After a meeting in the Williamsburg section of Brooklyn the other day, I stopped by Pierogi 2000, one of the pioneer galleries in this once humble, now rather chic neighborhood. Pierogi, begun in 1994 by artist Joe Amrhein, is especially well-known for its huge flatfile, containing affordable work on paper by over 500 artists. It also has generous gallery spaces, which currently feature impressive painting exhibitions by Sarah Walker and Ken Weathersby.
Sarah Walker, "Supraportas," 2010, acrylic on panel, 20 x 22"
Sarah Walker, "Extrapolator," 2010, acrylic on panel, 26 x 28"
Sarah Walker, "Compound, Blue Stripe," 2010, acrylic on panel, 10 x 11"
In the front gallery, Walker's sensationally kinetic abstract paintings (the color is more lurid and acidic than it appears in these images) seem to depict the exhausting onslaught of information, where the real and virtual are no longer easily distinguishable. Paradoxically, Walker's process is not frenetic and slapdash like that of earlier action painters, but slow and deliberate. After applying very liquid acrylic paint, she either partially wipes it away or allows to it to dry crusted and cracked, leaving traces of underlying layers. She paints into each layer, bringing forward some of the earlier details, while pushing back others. Walker sees the process as a kind of archaeology. "Every layer is both obliterated and preserved multiple times merging foregound, middle ground, and background and with it past, present, and the forecast of a future." The bright, wildly energetic paintings got my blood pumping. I emerged from the show energized but a little unsettled, thinking to myself, I've got to run! There's so much to do! And it was true. It's a real accomplishment for a painter to spur a viewer to action--and at the same time make her despair that she's in such a hurry.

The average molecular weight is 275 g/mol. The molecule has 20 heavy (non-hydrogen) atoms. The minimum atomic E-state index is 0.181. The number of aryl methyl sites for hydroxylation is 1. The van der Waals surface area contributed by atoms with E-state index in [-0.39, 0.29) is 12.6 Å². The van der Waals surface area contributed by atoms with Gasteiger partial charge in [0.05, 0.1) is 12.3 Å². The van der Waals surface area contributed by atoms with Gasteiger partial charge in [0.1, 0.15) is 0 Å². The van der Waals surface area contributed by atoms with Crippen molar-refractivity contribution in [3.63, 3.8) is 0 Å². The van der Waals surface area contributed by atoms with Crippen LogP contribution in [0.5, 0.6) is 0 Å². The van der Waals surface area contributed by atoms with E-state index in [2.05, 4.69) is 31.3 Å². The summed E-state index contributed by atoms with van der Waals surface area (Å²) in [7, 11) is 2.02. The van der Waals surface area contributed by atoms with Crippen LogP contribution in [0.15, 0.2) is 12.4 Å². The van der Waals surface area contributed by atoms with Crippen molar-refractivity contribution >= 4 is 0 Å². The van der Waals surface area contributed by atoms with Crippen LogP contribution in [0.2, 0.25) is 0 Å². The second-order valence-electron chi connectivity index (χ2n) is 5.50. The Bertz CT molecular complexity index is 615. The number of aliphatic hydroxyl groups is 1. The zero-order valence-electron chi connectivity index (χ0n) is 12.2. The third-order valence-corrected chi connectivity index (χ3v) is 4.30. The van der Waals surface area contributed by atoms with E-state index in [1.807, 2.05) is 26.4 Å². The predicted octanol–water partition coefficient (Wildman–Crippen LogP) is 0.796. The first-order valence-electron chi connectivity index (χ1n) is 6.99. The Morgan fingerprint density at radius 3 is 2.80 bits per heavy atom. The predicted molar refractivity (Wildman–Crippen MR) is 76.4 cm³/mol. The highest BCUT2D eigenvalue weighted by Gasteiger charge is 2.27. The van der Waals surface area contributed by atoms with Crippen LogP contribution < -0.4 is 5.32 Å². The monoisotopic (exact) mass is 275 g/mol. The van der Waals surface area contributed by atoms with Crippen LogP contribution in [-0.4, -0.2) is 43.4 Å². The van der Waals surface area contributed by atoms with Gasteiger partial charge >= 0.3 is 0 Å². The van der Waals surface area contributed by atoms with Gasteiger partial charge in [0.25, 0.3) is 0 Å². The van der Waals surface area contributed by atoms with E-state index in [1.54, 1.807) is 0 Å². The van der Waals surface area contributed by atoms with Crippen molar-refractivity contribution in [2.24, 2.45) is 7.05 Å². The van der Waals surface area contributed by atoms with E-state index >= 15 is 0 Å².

Ken Weathersby, "153 (c & a)," 2007, acrylic on canvas with relocated inset panels, 30 x 50." Two-sided painting. It can hang with either side visible. Images courtesy Pierogi 2000.
In the back gallery, Ken Weathersby's smart, quirky constructions employ a diptych format and checkerboard patterning so as to explore the nature of symbiotic relationships. He cuts out sections of canvas and reconstitutes the shapes on the other panel, or sometimes on the back of the initial one. Several of the pieces are double-sided, and will be flipped and re-hung over the course of the show. "Paintings are visual objects," Weathersby says. "Usually we think of the 'object' part as supporting the 'visual,' of the wooden stretcher and canvas as just being there to hold up the image that we are meant to see. But those two different aspects can play with or against each...." If Walker's work is a screaming declaration that there is just too much information, Weathersby's work makes a compelling case that we can simply choose to ignore it and opt instead to quietly observe the reciprocal nature of the relationships that surround us.
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